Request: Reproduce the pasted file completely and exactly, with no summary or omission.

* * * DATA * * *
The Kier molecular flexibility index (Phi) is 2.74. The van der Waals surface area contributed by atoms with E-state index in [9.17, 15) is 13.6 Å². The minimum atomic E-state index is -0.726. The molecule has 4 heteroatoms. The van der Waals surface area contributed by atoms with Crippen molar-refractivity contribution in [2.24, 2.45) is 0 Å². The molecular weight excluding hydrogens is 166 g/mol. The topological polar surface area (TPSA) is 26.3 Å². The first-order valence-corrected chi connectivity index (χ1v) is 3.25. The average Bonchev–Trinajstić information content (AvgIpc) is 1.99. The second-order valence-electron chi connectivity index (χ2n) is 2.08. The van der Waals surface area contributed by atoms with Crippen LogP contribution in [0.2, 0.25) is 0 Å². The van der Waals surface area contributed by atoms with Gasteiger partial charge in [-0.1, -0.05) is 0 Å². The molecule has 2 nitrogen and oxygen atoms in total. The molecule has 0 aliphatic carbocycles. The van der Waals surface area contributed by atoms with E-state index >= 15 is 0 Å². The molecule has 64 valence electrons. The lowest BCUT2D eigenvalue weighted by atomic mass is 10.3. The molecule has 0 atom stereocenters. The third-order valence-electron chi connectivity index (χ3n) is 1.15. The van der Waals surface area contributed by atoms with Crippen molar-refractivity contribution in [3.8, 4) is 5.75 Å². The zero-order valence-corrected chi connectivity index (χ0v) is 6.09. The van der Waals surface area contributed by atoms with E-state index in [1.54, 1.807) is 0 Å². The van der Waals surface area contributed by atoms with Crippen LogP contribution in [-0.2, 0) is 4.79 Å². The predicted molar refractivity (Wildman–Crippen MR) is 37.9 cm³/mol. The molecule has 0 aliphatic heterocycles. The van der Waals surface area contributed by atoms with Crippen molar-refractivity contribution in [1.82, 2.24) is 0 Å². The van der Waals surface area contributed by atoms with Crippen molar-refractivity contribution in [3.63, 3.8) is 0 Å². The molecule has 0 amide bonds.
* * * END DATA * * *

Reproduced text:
The Kier molecular flexibility index (Phi) is 2.74. The van der Waals surface area contributed by atoms with E-state index in [9.17, 15) is 13.6 Å². The minimum atomic E-state index is -0.726. The molecule has 4 heteroatoms. The van der Waals surface area contributed by atoms with Crippen molar-refractivity contribution in [2.24, 2.45) is 0 Å². The molecular weight excluding hydrogens is 166 g/mol. The topological polar surface area (TPSA) is 26.3 Å². The first-order valence-corrected chi connectivity index (χ1v) is 3.25. The average Bonchev–Trinajstić information content (AvgIpc) is 1.99. The second-order valence-electron chi connectivity index (χ2n) is 2.08. The van der Waals surface area contributed by atoms with Crippen LogP contribution in [0.2, 0.25) is 0 Å². The van der Waals surface area contributed by atoms with Gasteiger partial charge in [-0.1, -0.05) is 0 Å². The molecule has 2 nitrogen and oxygen atoms in total. The molecule has 0 aliphatic carbocycles. The van der Waals surface area contributed by atoms with E-state index >= 15 is 0 Å². The molecule has 64 valence electrons. The lowest BCUT2D eigenvalue weighted by atomic mass is 10.3. The molecule has 0 atom stereocenters. The third-order valence-electron chi connectivity index (χ3n) is 1.15. The van der Waals surface area contributed by atoms with Crippen molar-refractivity contribution in [3.8, 4) is 5.75 Å². The zero-order valence-corrected chi connectivity index (χ0v) is 6.09. The van der Waals surface area contributed by atoms with E-state index in [1.54, 1.807) is 0 Å². The van der Waals surface area contributed by atoms with Crippen LogP contribution in [-0.2, 0) is 4.79 Å². The predicted molar refractivity (Wildman–Crippen MR) is 37.9 cm³/mol. The molecule has 0 aliphatic heterocycles. The van der Waals surface area contributed by atoms with Crippen molar-refractivity contribution in [1.82, 2.24) is 0 Å². The van der Waals surface area contributed by atoms with Crippen molar-refractivity contribution in [3.63, 3.8) is 0 Å². The molecule has 0 amide bonds.